For reasons too long to explain, I was rooting around the internet looking for
information concerning the mini scandal that surfaced in early 2001 about the
supposed vandalism of the White House by the Clinton administration as it
vacated the premises.
Concerned (or perhaps exhilarated?) by reports that he had read in the press,
then Congressman Bob Barr (whom you may recall had embarrassed himself on
national tv as a prosecutor of Clinton during the Senate impeachment trial)
wrote to the GAO and insisted that it conduct a full investigation. It did and
in 2001 released a preliminary report finding no wrongdoing. The Bush
administration objected to the report and sent the GAO a long laundry list of
comments (read: quibbles). When the GAO issued its final report in 2002, it's
final conclusion was the the Clinton folk caused no more damage than other
administrations when they moved out.
Now this two year study, which was motivated not by any governmental purpose
but simply to pursue a political agenda against a former president, cost the
taxpayers $200,000. Sure it's a drop of water in the vast federal budget, but
it's still a lot of money and it could have been used for some better purpose.
This brought to my mind the concept of frivolous government, analogous to
frivolous lawsuits. So it prompted me to see whether this guy Barr was
involved in the whole "tort reform" movement to protect our citizenry against
Sure enough, Barr was a big supporter of tort reform and a proponent legislation to put a cap on punitive
damages of $250,000. Imagine my surprise, then, to find that his commitment to hold down
punitive damages did not prevent him from requesting $30 million in punitive
damages from President Clinton and others in a lawsuit he filed alleging a
violation of the privacy act. Confronted by this obvious inconsistency, Barr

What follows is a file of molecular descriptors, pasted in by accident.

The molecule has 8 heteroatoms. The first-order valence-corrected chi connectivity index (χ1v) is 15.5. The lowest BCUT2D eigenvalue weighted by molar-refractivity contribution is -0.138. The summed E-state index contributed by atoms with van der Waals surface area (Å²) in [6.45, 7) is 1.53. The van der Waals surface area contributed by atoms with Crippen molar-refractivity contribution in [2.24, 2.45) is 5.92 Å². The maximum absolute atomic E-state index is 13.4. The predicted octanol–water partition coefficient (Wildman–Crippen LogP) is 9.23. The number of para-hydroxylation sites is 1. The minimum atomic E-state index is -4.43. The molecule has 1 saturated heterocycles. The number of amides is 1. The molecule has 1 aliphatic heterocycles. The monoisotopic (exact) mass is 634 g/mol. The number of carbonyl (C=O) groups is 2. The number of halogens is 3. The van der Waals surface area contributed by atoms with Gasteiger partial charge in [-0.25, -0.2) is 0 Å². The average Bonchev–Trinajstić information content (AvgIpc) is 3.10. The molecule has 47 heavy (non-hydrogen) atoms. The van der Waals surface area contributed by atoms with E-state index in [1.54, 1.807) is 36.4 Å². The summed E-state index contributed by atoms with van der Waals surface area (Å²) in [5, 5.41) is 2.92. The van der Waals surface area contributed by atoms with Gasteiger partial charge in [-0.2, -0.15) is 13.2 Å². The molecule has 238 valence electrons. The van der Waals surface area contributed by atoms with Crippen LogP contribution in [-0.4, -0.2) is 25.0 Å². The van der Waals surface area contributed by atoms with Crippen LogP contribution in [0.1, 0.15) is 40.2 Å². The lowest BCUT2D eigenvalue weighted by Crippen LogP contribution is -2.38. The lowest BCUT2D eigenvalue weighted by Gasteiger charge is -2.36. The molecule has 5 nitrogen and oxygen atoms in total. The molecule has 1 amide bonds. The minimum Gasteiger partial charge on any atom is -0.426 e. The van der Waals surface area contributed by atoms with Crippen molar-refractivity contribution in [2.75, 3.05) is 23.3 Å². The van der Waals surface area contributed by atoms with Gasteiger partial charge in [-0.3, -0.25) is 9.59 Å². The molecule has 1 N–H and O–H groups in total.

explained that when he filed his lawsuit, his legislation had not yet been
Uh, ok. But I thought that the reason you introduced the bill was because you
believed punitive damages were out of control, and if you really believed this
. . . Oh, never mind. Barr's request for punitive damages was not the biggest
problem with his lawsuit. It was frivolous. Pure and simple. Barr alleged
that Clinton leaked Barr's FBI file to Larry Flynt, who published some
embarrassing information (i.e., the truth) about Barr during the impeachment
proceedings. Barr's evidence? He had no evidence. He simply figured that
Clinton would have a motive to embarrass Barr, and since Flynt had published
embarrassing information, Clinton must have leaked the FBI file to Flynt. That
Barr's lawsuit was eventually thrown out of court. By a judge appointed by Reagan.
But that's not the end of the story. Barr filed a second lawsuit
against Clinton and Flynt, based on the same non-facts, but under a different
legal theory. This second lawsuit was filed in 2002, long after Barr had
introduced his legislation to limit punitive damages for other people. Barr's
complaint sought only $9.9 million in damages, so I guess he had taken his
teachings about limiting damages to heart.
The second lawsuit was thrown out of court too, by the same Reagan appointee.
Post Script. According to Al Franken's wonderful new book (Lies and The Lying
Liars Who Tell Them), The Republicans were so obsessed with their filegate allegations
against Clinton that they prevented him from increasing the FBI's
counter-terrorism budget because they didn't "trust" the FBI. This is just one
chapter in a whole series of blunders and politically motivated actions taken
by Republicans that seriously hindered Clinton's anti-terrorism policy.